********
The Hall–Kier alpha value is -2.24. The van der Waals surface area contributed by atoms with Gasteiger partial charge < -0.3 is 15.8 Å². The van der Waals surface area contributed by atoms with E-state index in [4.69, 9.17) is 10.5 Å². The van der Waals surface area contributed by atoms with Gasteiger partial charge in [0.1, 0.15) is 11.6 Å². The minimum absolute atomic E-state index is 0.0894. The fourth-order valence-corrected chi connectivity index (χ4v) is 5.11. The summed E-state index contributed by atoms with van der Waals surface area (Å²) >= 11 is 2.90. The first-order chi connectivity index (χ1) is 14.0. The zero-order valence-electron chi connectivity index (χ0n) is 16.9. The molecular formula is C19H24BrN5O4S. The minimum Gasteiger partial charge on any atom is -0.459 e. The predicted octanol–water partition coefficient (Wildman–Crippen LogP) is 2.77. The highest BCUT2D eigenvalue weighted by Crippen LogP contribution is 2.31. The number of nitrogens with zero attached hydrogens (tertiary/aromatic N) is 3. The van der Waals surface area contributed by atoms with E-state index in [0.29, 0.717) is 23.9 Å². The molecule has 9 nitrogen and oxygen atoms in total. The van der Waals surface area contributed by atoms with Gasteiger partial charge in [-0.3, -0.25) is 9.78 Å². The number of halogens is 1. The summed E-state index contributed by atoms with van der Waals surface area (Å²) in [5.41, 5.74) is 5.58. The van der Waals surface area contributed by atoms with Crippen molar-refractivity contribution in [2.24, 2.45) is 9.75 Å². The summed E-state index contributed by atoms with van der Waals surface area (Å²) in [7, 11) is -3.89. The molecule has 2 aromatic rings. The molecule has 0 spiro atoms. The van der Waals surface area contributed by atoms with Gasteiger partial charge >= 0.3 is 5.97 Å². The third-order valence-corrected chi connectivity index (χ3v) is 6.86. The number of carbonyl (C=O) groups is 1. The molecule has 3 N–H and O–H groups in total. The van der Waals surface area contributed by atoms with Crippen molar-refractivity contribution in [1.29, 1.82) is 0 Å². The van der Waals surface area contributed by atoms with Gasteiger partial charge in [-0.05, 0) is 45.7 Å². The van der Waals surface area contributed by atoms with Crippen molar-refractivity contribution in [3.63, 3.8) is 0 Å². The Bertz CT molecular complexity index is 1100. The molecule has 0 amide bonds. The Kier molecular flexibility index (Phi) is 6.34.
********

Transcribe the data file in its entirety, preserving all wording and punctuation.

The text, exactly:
The Hall–Kier alpha value is -2.24. The van der Waals surface area contributed by atoms with Gasteiger partial charge < -0.3 is 15.8 Å². The van der Waals surface area contributed by atoms with E-state index in [4.69, 9.17) is 10.5 Å². The van der Waals surface area contributed by atoms with Gasteiger partial charge in [0.1, 0.15) is 11.6 Å². The minimum absolute atomic E-state index is 0.0894. The fourth-order valence-corrected chi connectivity index (χ4v) is 5.11. The summed E-state index contributed by atoms with van der Waals surface area (Å²) >= 11 is 2.90. The first-order chi connectivity index (χ1) is 14.0. The zero-order valence-electron chi connectivity index (χ0n) is 16.9. The molecular formula is C19H24BrN5O4S. The minimum Gasteiger partial charge on any atom is -0.459 e. The predicted octanol–water partition coefficient (Wildman–Crippen LogP) is 2.77. The highest BCUT2D eigenvalue weighted by Crippen LogP contribution is 2.31. The number of nitrogens with zero attached hydrogens (tertiary/aromatic N) is 3. The van der Waals surface area contributed by atoms with E-state index in [0.29, 0.717) is 23.9 Å². The molecule has 9 nitrogen and oxygen atoms in total. The van der Waals surface area contributed by atoms with Gasteiger partial charge in [-0.3, -0.25) is 9.78 Å². The number of halogens is 1. The summed E-state index contributed by atoms with van der Waals surface area (Å²) in [5.41, 5.74) is 5.58. The van der Waals surface area contributed by atoms with Crippen molar-refractivity contribution in [2.24, 2.45) is 9.75 Å². The summed E-state index contributed by atoms with van der Waals surface area (Å²) in [7, 11) is -3.89. The molecule has 2 aromatic rings. The molecule has 0 spiro atoms. The van der Waals surface area contributed by atoms with Gasteiger partial charge >= 0.3 is 5.97 Å². The third-order valence-corrected chi connectivity index (χ3v) is 6.86. The number of carbonyl (C=O) groups is 1. The molecule has 3 N–H and O–H groups in total. The van der Waals surface area contributed by atoms with Crippen molar-refractivity contribution in [1.29, 1.82) is 0 Å². The van der Waals surface area contributed by atoms with Gasteiger partial charge in [-0.05, 0) is 45.7 Å². The van der Waals surface area contributed by atoms with Crippen molar-refractivity contribution in [3.63, 3.8) is 0 Å². The Bertz CT molecular complexity index is 1100. The molecule has 0 amide bonds. The Kier molecular flexibility index (Phi) is 6.34.